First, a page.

The news doesn’t come as a surprise to scientists and others who’ve been watching, but marks a milestone nonetheless: 2016 was the warmest year on record, dating back to the start of modern record keeping in 1880.
This year is shaping up to be the warmest year on record since 1880, according to new data from the National Oceanic and Atmospheric Administration. And, perhaps not so coincidentally, a new poll says more people in the United States are coming around to the view that climate change is happening.
On May 27, 2015, NOAA officially announced a likely below-normal Atlantic Hurricane season is coming up. The range for the possible numbers of major hurricanes is 0-2. What are the reasons behind it? How precise are these numbers?
The Caribbean, Asia’s Indo-Gangetic Plain and West Africa are three regions known to be extremely vulnerable to climate variability and change, particularly to droughts, extreme weather events and stresses on food production, water resources and coastal areas. A new five-year project jointly led by the International Research Institute for Climate and Society and the University of Arizona aims to strengthen climate resilience in these regions using strategies in the sectors of water resources, hazard risk management and coastal planning and management.
Last year was one of the warmest on record, according to analyses of global temperature data by NASA and NOAA. Both federal agencies placed 2013 among the top 10 warmest years since records began in 1880, continuing a longer-term trend of global warming.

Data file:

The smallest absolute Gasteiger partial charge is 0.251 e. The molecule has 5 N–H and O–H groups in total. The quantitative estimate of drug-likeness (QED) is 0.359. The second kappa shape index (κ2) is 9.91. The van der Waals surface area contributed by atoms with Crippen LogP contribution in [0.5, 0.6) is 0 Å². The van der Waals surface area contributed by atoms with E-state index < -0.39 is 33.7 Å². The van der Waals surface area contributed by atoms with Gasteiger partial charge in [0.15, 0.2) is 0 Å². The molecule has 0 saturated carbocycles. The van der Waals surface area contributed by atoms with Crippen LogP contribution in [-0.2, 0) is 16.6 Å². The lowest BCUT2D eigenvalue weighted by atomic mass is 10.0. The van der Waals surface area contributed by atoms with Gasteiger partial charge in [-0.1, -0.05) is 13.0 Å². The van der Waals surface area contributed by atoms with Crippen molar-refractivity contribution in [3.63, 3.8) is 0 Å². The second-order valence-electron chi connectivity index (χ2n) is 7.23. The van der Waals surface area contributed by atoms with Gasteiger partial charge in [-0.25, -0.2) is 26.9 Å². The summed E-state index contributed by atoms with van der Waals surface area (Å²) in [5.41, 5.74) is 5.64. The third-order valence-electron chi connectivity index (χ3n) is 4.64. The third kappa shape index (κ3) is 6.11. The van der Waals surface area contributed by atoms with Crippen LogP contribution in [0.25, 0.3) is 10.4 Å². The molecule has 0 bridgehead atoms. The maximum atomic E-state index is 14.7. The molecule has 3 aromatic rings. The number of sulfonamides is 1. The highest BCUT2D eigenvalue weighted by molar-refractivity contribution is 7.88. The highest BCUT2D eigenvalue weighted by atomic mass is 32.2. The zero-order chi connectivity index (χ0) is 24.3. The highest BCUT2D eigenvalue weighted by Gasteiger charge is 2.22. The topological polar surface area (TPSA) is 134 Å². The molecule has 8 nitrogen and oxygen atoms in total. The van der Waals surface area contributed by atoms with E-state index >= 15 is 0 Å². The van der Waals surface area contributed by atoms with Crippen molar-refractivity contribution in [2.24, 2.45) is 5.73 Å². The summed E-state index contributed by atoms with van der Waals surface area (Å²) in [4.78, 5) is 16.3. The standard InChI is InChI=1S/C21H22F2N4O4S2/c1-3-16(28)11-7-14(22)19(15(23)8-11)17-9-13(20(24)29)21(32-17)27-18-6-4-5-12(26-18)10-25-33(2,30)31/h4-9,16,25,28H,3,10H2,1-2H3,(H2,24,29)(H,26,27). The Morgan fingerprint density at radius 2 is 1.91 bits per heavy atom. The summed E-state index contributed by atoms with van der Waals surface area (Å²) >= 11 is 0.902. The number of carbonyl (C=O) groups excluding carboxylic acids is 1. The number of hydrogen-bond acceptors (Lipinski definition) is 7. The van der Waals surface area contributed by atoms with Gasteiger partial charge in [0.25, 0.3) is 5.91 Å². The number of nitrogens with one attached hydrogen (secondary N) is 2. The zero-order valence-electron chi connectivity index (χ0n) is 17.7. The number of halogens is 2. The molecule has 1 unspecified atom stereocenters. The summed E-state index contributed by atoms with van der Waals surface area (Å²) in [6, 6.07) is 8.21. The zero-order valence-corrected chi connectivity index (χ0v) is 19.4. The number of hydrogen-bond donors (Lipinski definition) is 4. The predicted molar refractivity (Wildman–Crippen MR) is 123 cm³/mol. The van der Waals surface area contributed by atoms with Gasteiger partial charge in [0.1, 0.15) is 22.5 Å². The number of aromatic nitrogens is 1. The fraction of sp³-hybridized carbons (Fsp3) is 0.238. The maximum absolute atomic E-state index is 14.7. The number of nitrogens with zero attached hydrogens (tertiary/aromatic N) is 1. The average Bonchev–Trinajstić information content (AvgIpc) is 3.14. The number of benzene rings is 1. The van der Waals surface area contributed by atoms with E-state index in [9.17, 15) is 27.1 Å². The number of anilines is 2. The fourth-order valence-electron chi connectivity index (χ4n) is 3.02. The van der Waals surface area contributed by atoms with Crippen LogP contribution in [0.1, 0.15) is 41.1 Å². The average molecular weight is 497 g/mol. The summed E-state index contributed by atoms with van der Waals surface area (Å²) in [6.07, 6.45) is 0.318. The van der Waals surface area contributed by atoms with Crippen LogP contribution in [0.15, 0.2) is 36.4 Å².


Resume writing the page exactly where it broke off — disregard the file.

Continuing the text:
From warmer temperatures to natural disasters such as flooding and drought, changing patterns of climate are having billion-dollar impacts on our food-growing systems. But scientists are struggling to find ways to measure and predict what may happen in the future—and to translate that into policies to help feed a bulging world population.
Catastrophic, tragic, disastrous: these are all words that have been used to describe the BP oil spill in the Gulf of Mexico. It is impossible to deny that these words apply – thick, goopy crude has already coated the beaches and estuaries of the Gulf, contaminating more than 120 miles of coastline. The spill is… read more
As of last week, the National Oceanic and Atmospheric Administration (NOAA) has a new leader. The U.S. Senate named Jane Lubchenco, Ph.D. Administrator of NOAA on March 19, 2009. As the first woman and the first marine ecologist to fulfill this position, Dr. Lubchenco is committed to using science to create sound policy. Her specific… read more